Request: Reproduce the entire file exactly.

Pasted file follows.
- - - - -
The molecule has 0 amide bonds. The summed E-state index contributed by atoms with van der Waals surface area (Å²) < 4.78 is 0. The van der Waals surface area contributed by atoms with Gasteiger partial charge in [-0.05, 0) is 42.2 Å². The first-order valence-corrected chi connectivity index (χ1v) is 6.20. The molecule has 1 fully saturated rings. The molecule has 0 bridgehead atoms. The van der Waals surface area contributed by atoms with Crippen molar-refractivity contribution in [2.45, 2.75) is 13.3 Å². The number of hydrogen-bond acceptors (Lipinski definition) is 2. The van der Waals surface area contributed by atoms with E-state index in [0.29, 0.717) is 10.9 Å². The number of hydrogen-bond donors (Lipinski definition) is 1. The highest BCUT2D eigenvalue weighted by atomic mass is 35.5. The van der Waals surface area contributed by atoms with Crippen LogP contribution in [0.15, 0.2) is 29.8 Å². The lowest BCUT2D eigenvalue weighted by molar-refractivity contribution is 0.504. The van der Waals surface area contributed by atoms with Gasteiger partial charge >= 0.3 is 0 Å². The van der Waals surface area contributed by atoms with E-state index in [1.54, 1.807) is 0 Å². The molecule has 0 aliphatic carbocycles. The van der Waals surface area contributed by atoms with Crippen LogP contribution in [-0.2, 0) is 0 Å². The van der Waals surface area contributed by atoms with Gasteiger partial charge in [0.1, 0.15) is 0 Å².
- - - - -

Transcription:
The molecule has 0 amide bonds. The summed E-state index contributed by atoms with van der Waals surface area (Å²) < 4.78 is 0. The van der Waals surface area contributed by atoms with Gasteiger partial charge in [-0.05, 0) is 42.2 Å². The first-order valence-corrected chi connectivity index (χ1v) is 6.20. The molecule has 1 fully saturated rings. The molecule has 0 bridgehead atoms. The van der Waals surface area contributed by atoms with Crippen molar-refractivity contribution in [2.45, 2.75) is 13.3 Å². The number of hydrogen-bond acceptors (Lipinski definition) is 2. The van der Waals surface area contributed by atoms with E-state index in [0.29, 0.717) is 10.9 Å². The number of hydrogen-bond donors (Lipinski definition) is 1. The highest BCUT2D eigenvalue weighted by atomic mass is 35.5. The van der Waals surface area contributed by atoms with Crippen LogP contribution in [0.15, 0.2) is 29.8 Å². The lowest BCUT2D eigenvalue weighted by molar-refractivity contribution is 0.504. The van der Waals surface area contributed by atoms with Gasteiger partial charge >= 0.3 is 0 Å². The van der Waals surface area contributed by atoms with E-state index in [1.54, 1.807) is 0 Å². The molecule has 0 aliphatic carbocycles. The van der Waals surface area contributed by atoms with Crippen LogP contribution in [-0.2, 0) is 0 Å². The van der Waals surface area contributed by atoms with Gasteiger partial charge in [0.1, 0.15) is 0 Å².